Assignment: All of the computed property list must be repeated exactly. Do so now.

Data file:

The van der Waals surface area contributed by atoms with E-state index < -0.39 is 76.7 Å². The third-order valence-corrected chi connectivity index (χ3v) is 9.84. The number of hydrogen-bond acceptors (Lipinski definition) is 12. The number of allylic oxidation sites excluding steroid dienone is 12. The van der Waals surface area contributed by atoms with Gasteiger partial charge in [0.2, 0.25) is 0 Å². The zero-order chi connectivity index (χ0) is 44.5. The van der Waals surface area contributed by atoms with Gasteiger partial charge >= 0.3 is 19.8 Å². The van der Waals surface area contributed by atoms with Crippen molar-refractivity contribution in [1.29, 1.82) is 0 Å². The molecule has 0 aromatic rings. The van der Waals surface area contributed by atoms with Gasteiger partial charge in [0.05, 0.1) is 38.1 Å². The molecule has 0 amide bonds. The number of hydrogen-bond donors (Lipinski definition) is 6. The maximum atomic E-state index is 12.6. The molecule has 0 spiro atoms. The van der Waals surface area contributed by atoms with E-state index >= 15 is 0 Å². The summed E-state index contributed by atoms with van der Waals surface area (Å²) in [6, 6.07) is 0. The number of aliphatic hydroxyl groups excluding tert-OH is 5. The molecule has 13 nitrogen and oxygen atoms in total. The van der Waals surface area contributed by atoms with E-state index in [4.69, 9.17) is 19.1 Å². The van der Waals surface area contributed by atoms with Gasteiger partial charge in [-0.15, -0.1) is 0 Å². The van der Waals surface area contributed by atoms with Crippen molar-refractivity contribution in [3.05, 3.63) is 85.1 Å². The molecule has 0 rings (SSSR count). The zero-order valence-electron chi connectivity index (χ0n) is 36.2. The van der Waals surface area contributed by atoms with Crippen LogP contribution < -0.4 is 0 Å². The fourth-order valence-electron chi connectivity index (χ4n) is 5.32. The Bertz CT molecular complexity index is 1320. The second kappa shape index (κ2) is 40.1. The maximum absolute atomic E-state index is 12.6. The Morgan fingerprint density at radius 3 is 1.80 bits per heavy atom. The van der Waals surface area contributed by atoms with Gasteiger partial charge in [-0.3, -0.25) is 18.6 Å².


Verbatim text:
The van der Waals surface area contributed by atoms with E-state index < -0.39 is 76.7 Å². The third-order valence-corrected chi connectivity index (χ3v) is 9.84. The number of hydrogen-bond acceptors (Lipinski definition) is 12. The number of allylic oxidation sites excluding steroid dienone is 12. The van der Waals surface area contributed by atoms with Gasteiger partial charge in [0.2, 0.25) is 0 Å². The zero-order chi connectivity index (χ0) is 44.5. The van der Waals surface area contributed by atoms with Gasteiger partial charge >= 0.3 is 19.8 Å². The van der Waals surface area contributed by atoms with Crippen molar-refractivity contribution in [1.29, 1.82) is 0 Å². The molecule has 0 aromatic rings. The van der Waals surface area contributed by atoms with Gasteiger partial charge in [0.05, 0.1) is 38.1 Å². The molecule has 0 amide bonds. The number of hydrogen-bond donors (Lipinski definition) is 6. The maximum atomic E-state index is 12.6. The molecule has 0 spiro atoms. The van der Waals surface area contributed by atoms with E-state index >= 15 is 0 Å². The summed E-state index contributed by atoms with van der Waals surface area (Å²) in [6, 6.07) is 0. The number of aliphatic hydroxyl groups excluding tert-OH is 5. The molecule has 13 nitrogen and oxygen atoms in total. The van der Waals surface area contributed by atoms with E-state index in [4.69, 9.17) is 19.1 Å². The van der Waals surface area contributed by atoms with Gasteiger partial charge in [-0.15, -0.1) is 0 Å². The van der Waals surface area contributed by atoms with Crippen molar-refractivity contribution in [3.05, 3.63) is 85.1 Å². The molecule has 0 rings (SSSR count). The zero-order valence-electron chi connectivity index (χ0n) is 36.2. The van der Waals surface area contributed by atoms with Crippen LogP contribution < -0.4 is 0 Å². The fourth-order valence-electron chi connectivity index (χ4n) is 5.32. The Bertz CT molecular complexity index is 1320. The second kappa shape index (κ2) is 40.1. The maximum absolute atomic E-state index is 12.6. The Morgan fingerprint density at radius 3 is 1.80 bits per heavy atom. The van der Waals surface area contributed by atoms with Gasteiger partial charge in [-0.3, -0.25) is 18.6 Å².